Extension and Ag Research News


Prairie Fare: Try Making Baked Onion Rings

Onions provide flavor, vitamins and minerals without adding a lot of calories.

By Julie Garden-Robinson, Food and Nutrition Specialist

NDSU Extension Service

I always will remember the “year of the onions” from my childhood. I helped plant rows and rows of onion sets. I think we must have gotten a good deal on them.

Usually our onions did not grow to be monster-sized, but when harvest time arrived this particular year, we filled the back of our pickup truck with large white onions.

Being a curious kid, I weighed some onions on a scale we had and measured them with a ruler. I was hoping for a Guinness World Records-sized onion, but unfortunately, they were not that big. Many were close to 5 inches in diameter and weighed more than a pound, though.

Everyone who visited the Garden family left with a parting gift (a bag of onions) that fall.

Onions remain a staple in my own cooking. The other day when I arrived home, my husband was grilling an onion bloom. I like when he surprises me with novel recipes that I don’t have to prepare. It was very tasty.

An onion bloom is a large onion cut in a way that it opens during cooking. A grilled onion bloom has far fewer calories than a deep-fried one from a restaurant. You can find a recipe for an herb grilled onion bloom at the National Onion Association website (https://www.onions-usa.org/all-about-onions).

Of course, you do not have to grow your own onions to enjoy them. A variety of onions, including white, yellow and red, are sold in the grocery store. When selecting onions, choose firm ones without blemishes or bruises. Bruised areas are more likely to become spoiled.

Onions provide flavor, vitamins and minerals without adding a lot of calories. One cup of chopped onion has about 64 calories, 15 grams of carbohydrate, 2.7 grams of fiber and 4.9 grams of protein. They provide vitamin C, folate and some iron and calcium.

Onions also contain quercetin, which is a natural antioxidant. The combination of fiber, antioxidants and other natural chemicals may help protect us from heart disease, cancer and other illnesses.

Be sure to store onions in a cool, dry, dark place with good air circulation. You can store them in woven bags, a basket or even a crate. Whole onions can keep for weeks. Store cut onions in a covered container in the refrigerator for up to a week.

To freeze chopped onions, clean them, then chop and place them in freezer bags in recipe-sized amounts. Press out air and leave head space. Label bags with the contents and date and seal. Freeze flat on a cookie sheet, then stack the bags.

If you decide to freeze whole onions, the National Center for Home Food Preservation recommends water blanching them in boiling water about three to seven minutes until the center is heated. Cool promptly and drain. Place in freezer containers, leaving 1/2-inch head space. Label with the contents and date, seal and freeze. These are suitable for use in soups and other cooked dishes.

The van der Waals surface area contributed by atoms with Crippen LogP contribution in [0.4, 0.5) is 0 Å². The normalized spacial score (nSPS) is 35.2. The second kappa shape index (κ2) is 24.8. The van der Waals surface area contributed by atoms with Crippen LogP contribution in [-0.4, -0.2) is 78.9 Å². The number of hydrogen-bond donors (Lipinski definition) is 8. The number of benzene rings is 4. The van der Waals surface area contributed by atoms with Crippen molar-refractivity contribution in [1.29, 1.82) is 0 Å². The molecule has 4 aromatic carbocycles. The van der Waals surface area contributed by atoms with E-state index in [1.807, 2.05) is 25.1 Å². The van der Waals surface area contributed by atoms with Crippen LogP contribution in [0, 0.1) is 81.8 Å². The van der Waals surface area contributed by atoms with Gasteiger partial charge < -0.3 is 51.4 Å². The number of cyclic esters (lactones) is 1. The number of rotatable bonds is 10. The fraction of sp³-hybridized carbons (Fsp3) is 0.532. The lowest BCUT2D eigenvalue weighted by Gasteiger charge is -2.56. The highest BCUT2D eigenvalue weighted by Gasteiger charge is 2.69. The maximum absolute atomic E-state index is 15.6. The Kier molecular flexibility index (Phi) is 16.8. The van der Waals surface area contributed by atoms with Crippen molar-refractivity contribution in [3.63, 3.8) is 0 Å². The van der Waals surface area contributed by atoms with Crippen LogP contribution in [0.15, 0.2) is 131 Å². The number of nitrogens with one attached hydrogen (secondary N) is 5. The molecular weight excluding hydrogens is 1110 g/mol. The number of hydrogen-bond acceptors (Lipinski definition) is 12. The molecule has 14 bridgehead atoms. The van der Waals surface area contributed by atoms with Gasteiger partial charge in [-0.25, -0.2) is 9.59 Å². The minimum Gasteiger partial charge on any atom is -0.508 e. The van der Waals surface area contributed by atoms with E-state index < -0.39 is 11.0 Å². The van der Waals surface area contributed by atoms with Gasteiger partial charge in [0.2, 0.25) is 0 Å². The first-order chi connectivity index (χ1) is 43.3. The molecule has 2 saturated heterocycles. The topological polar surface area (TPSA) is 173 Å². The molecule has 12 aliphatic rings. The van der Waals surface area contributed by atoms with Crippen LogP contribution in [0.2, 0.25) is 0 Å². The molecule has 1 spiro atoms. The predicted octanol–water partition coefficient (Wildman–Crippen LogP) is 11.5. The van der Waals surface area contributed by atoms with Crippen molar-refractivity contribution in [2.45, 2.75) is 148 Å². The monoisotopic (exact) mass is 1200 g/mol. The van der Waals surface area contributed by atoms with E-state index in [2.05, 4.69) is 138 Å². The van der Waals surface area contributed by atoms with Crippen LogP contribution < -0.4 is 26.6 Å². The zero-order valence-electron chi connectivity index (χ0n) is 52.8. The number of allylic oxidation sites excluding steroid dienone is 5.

Green onions can be frozen without blanching, but, of course, they will not be crisp. Peel, wash and chop. Loosely pack and freeze in large freezer bags. Take out as needed.

Finally, if your eyes water during preparation of onions, try chilling the onions for 30 minutes before cutting. Leaving the root end intact, peel the onion. The root end holds the highest concentration of the sulfuric compounds that make you cry.

To freshen your breath after eating onions, the National Onion Association recommends swishing your mouth with lemon water or chewing on a piece of parsley.

Whether you grow your own onions or buy them in a store, here’s a way to use them. This baked onion ring recipe was very popular when my student interns tested recipes. You won’t have to clean a deep-fat fryer in the process of making dinner.

Baked Onion Rings

1 large yellow onion

1/3 c. flour

1 tsp. seasoning salt

1/2 tsp. chili powder

2 c. panko breadcrumbs

2 eggs

2 Tbsp. water

Dipping sauce of your choice (ketchup, barbecue sauce, sweet chili sauce, etc.)

Preheat oven to 450 F. Line a baking sheet with foil and spray with nonstick spray. Peel the outermost layer from the onion and discard. Cut off the ends (sparing as much of the onion as possible) and slice the rest of the onion into thick rings. Separate the rings and place in a bowl of water.

Line up three bowls with these contents:

Bowl 1: Stir together flour, seasoning salt and chili powder.

Bowl 2: Whisk together eggs and water.

Bowl 3: Panko crumbs

One at a time, place each onion ring in the flour mixture, turning to coat well. Next, dip the onion ring in the egg mixture, being sure to coat all sides. Finally, toss the ring in the panko crumbs to coat. Place on prepared baking sheet. Repeat process with remaining rings.

Spray the rings with nonstick spray (optional, but it helps to get them crispy). Bake rings for 10 to 15 minutes until golden brown. Remove from oven and serve with your favorite dipping sauce.

Makes four servings. Each serving has 230 calories, 2.5 grams (g) fat, 9 g protein, 42 g carbohydrate, 2 g fiber and 450 milligrams sodium.

(Julie Garden-Robinson, Ph.D., R.D., L.R.D., is a North Dakota State University Extension Service food and nutrition specialist and professor in the Department of Health, Nutrition and Exercise Sciences.)

NDSU Agriculture Communication - Aug. 4, 2016

Source:Julie Garden-Robinson, 701-231-7187, julie.garden-robinson@ndsu.edu
Editor:Ellen Crawford, 701-231-5391, ellen.crawford@ndsu.edu
Creative Commons License
Feel free to use and share this content, but please do so under the conditions of our Creative Commons license and our Rules for Use. Thanks.